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Microvesicles in Cancer: Small Size, Large Potential

1
Department of Medicine A, Hematology, Oncology, and Pneumology, University Hospital Münster, 48149 Münster, Germany
2
Department of Hematology/Medical Oncology, University Medical Center Göttingen, 37075 Göttingen, Germany
*
Author to whom correspondence should be addressed.
These authors contributed equally.
Int. J. Mol. Sci. 2020, 21(15), 5373; https://doi.org/10.3390/ijms21155373
Received: 30 June 2020 / Revised: 23 July 2020 / Accepted: 27 July 2020 / Published: 28 July 2020
(This article belongs to the Special Issue Extracellular Vesicles: Biology and Potentials in Cancer Therapeutics)
Extracellular vesicles (EV) are secreted by all cell types in a tumor and its microenvironment (TME), playing an essential role in intercellular communication and the establishment of a TME favorable for tumor invasion and metastasis. They encompass a variety of vesicle populations, among them the well-known endosomal-derived small exosomes (Exo), but also larger vesicles (diameter > 100 nm) that are shed directly from the plasma membrane, the so-called microvesicles (MV). Increasing evidence suggests that MV, although biologically different, share the tumor-promoting features of Exo in the TME. Due to their larger size, they can be readily harvested from patients’ blood and characterized by routine methods such as conventional flow cytometry, exploiting the plethora of molecules expressed on their surface. In this review, we summarize the current knowledge about the biology and the composition of MV, as well as their role within the TME. We highlight not only the challenges and potential of MV as novel biomarkers for cancer, but also discuss their possible use for therapeutic intervention. View Full-Text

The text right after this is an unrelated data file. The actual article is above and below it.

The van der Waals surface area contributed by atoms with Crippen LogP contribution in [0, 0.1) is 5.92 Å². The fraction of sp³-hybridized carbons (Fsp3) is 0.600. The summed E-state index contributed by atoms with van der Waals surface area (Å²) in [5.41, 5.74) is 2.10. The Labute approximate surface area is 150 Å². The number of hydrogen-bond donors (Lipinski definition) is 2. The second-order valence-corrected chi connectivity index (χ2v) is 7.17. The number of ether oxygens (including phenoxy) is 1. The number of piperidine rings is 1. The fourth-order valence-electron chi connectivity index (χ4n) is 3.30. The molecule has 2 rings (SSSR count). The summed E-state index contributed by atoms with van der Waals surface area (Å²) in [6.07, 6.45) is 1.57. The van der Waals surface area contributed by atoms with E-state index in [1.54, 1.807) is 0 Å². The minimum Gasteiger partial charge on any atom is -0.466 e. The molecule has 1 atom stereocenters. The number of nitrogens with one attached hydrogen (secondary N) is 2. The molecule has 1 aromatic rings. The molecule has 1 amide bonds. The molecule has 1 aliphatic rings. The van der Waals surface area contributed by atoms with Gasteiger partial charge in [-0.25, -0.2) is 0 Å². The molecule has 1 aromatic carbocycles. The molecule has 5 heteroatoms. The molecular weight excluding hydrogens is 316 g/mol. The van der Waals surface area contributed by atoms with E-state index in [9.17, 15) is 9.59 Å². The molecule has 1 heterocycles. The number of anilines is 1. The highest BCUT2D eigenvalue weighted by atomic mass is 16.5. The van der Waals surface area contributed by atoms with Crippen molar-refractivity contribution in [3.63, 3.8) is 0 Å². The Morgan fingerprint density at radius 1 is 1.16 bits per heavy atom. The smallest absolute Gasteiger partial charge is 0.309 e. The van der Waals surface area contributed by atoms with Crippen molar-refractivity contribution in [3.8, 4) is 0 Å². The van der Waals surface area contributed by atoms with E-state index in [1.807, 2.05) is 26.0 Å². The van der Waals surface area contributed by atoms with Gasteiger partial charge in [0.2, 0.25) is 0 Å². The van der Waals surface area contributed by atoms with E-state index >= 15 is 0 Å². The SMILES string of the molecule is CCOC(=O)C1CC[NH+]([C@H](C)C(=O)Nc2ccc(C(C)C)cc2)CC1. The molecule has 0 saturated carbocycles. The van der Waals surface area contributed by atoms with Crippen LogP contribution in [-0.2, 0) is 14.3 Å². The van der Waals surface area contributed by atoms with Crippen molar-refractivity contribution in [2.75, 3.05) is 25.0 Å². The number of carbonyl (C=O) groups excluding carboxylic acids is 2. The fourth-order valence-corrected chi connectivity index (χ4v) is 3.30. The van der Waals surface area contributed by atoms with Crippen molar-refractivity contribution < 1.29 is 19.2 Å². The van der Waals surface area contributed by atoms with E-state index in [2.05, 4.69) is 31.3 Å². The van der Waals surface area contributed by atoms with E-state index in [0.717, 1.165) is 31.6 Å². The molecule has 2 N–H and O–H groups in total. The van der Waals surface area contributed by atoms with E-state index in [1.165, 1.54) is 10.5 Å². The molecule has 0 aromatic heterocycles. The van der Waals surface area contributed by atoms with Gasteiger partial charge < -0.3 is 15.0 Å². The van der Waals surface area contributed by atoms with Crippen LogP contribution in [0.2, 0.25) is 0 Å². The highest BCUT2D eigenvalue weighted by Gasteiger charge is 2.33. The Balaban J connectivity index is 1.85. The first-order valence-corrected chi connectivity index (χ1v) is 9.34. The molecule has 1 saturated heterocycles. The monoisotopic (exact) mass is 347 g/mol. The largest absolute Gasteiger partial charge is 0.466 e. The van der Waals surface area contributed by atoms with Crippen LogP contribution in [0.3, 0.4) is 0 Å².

Keywords: microvesicles; biomarker; cancer; tumor microenvironment; therapy microvesicles; biomarker; cancer; tumor microenvironment; therapy
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MDPI and ACS Style

Menck, K.; Sivaloganathan, S.; Bleckmann, A.; Binder, C. Microvesicles in Cancer: Small Size, Large Potential. Int. J. Mol. Sci. 2020, 21, 5373.

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